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Digital mapping drives forage productivity

A farm in Cumbria is proving that digital soil and yield mapping can deliver big benefits for dairy units through increased productivity and more targeted use of inputs ...

Blencogo House Farm near Wigton is no stranger to adopting the latest technology, running four Lely robotic milking units alongside the parlour for its 260-cow herd.

The farm, which also grows its own forage and straw from around 150 ha of maize, winter wheat, winter barley and perennial ryegrass, has also been an early adopter of the latest in digital mapping technology in a bid to drive productivity and efficiency.

Several years ago, it started using the Omnia Digital Farming system, primarily to produce nutrient and manure management plans, and more recently, was one of the first in the area to have fields scanned with Terramap High Definition soil mapping soon after the service was launched in 2019. Terramap uses gamma-ray detection technology to map all common nutrient and physical soil properties in far greater detail than conventional grid sampling, mapping over 800 data reference points per hectare.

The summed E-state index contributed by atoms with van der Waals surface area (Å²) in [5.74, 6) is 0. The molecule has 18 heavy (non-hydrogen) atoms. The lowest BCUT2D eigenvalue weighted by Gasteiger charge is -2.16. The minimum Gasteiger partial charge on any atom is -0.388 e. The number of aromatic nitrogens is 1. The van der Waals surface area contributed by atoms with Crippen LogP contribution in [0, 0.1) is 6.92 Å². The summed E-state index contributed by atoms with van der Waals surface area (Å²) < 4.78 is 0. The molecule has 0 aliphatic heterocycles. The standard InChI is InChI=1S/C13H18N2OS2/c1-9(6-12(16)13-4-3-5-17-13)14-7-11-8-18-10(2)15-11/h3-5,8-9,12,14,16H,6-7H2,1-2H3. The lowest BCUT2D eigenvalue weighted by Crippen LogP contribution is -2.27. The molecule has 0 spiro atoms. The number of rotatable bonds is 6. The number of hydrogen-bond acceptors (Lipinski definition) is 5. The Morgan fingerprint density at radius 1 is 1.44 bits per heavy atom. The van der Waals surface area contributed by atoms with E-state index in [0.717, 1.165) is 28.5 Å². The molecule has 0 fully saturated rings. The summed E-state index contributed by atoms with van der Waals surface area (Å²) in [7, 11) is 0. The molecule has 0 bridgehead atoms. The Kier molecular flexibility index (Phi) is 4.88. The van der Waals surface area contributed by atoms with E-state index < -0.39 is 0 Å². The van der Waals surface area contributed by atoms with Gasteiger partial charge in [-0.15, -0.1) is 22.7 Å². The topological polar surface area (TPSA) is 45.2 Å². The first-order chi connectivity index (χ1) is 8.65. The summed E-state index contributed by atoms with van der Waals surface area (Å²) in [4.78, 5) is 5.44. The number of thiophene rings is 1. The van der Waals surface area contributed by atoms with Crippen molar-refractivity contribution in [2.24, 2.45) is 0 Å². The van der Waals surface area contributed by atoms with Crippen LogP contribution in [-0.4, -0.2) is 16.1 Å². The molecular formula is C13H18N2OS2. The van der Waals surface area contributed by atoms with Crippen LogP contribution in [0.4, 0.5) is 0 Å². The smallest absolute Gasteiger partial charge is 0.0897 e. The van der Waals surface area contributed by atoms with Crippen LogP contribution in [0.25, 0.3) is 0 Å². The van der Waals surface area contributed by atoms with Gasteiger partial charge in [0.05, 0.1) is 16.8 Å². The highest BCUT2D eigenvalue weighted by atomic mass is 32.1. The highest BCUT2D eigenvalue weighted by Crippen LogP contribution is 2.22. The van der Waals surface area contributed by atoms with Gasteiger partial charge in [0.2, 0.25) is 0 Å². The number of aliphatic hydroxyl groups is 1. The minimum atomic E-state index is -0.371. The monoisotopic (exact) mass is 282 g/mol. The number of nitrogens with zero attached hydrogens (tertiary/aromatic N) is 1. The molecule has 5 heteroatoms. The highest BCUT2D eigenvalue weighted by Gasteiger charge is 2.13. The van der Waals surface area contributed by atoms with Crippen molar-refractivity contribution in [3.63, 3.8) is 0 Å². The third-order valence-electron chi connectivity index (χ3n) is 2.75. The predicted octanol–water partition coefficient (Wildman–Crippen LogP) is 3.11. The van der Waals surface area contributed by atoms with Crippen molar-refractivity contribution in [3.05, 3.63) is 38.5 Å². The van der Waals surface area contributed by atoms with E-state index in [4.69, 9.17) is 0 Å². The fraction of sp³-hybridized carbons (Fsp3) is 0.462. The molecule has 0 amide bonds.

“Our Hutchinsons agronomist Jim Clark is a big believer in the Terramap system, so we thought that maybe it could be the next step in achieving better productivity,” says farmer, John Ferguson. “From what we’ve seen so far, it’s definitely worth doing.”

Big lime saving